UNLV Researchers: No pot during pregnancy


LAS VEGAS (KLAS) — Researchers from UNLV are warning against marijuana use during pregnancy.  A study by the university’s School of Medicine reveals that daily marijuana use is associated with impaired fetal growth and increased placental vascular resistance. 

“People sometimes think because it’s legal now or because it’s derived from a plant that it’s safe,” said Dr. Jordana Boneh, an assistant professor. 

“We know that smoke exposure of any kind, including marijuana smoke, is harmful to infants.  It increases the risk of sudden infant death syndrome.  It can increase the risk of asthma and breathing problems for babies,” Boneh said.  She is a pediatrician at a UNLV clinic and works with newborns at University Medical Center.  She told the I-Team she has noticed an increase in babies exposed to marijuana. 

“With marijuana, we don’t necessarily see the symptoms immediately when the baby is born.  Some of these symptoms may not show up until the child is older: issues with learning, issues with intellectual development or school achievement,” Boneh told the I-Team.

“If I was concerned about the risk, I would not choose cannabis while pregnant,” said Jeanna Hoch.  The Colorado woman spoke to the I-Team during her pregnancy.  She said she was smoking marijuana at 31 weeks.

“I use a pipe most often,” Hoch said.  She runs CannaMama Clinic, an online based service where mothers interested in marijuana and cannabis can connect with Hoch. Her Facebook page has more than 9,000 followers.  Her Instagram page has more than 4,000.

“I think it still goes back to our choice, our ability to make the choices to choose one medicine as opposed to the other,” Hoch told the I-Team.  She said she used marijuana during her first two pregnancies, her oldest child is 14, and she claimed both children are healthy.  She told the I-Team some mothers are turning to marijuana for morning sickness, along with other more serious health issues.  Hoch admits she has no medical training and points to her college studies in political science and work in the underground cannabis community before marijuana became legal in Colorado.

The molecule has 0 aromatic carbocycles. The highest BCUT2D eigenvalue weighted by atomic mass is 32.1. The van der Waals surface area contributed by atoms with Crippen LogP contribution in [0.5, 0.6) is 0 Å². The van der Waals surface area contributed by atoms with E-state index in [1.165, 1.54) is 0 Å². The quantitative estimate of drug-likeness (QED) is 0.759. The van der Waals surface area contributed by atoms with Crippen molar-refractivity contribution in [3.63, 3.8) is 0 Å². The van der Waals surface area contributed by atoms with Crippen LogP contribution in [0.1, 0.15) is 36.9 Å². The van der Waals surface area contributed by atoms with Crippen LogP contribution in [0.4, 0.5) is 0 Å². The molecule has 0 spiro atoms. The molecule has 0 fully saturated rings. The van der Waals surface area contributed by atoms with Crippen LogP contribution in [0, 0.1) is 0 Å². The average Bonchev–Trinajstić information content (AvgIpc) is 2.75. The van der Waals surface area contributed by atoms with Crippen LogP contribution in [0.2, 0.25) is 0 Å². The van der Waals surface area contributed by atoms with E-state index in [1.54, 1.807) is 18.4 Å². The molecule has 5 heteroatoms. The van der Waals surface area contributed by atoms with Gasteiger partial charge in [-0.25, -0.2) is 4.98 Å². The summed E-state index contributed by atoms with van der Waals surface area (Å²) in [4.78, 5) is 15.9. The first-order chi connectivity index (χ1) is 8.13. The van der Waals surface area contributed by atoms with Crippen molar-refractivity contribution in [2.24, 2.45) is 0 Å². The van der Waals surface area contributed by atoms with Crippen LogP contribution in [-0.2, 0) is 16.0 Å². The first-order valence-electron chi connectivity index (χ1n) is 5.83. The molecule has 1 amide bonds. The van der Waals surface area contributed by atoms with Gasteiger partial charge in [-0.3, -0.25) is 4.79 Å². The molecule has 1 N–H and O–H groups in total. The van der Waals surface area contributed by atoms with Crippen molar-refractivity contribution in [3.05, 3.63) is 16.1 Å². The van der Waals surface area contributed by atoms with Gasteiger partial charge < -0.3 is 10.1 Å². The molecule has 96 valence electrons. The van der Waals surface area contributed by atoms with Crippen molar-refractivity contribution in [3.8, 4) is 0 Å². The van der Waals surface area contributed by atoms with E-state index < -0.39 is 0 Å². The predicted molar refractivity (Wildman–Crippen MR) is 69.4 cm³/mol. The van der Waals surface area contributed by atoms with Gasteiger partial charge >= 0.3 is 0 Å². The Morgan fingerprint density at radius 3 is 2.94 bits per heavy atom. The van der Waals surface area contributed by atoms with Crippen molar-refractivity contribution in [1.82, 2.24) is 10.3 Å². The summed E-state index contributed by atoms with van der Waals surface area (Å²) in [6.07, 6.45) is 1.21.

Vanessa Murphy, reporter:  “What would you say to critics who say, ‘how can you offer medical advice when you don’t have a medical background?'”

Hoch:  “I don’t offer medical advice. I mean, that’s why I say, for me, it’s a very big political issue, and I say I feel it’s the safer choice for me, and I can say what I’ve talked to other women about.”

There are few studies on marijuana use during pregnancy.

The UNLV study was published in The Journal of Maternal-Fetal & Neonatal Medicine.  Researchers looked at 55 first trimester ultrasounds to compare women who were using marijuana daily versus women who were not.  The researchers warn that pregnant women should not use marijuana until further studies delineate its exact potential for fetotoxicity. 

In October, the FDA warned against marijuana and cannabis use by pregnant women.  Despite legalization in several states, federal law does not recognize marijuana as a legal drug.

Hoch said she is facing an investigation by a child welfare agency because of her marijuana use, and it is a topic she advises other mothers about.

The I-Team reached out to Child Protective Services in Clark County to find out about any policy.  A spokesman provided the following information:

“There is no such policy. We consider all allegations and information we have on a specific home or parent to determine whether a child will be safe there. Also, we will work with parents to help them address any issues that may affect their ability to provide a safe home for their child. These determinations are made on a case by case basis.”

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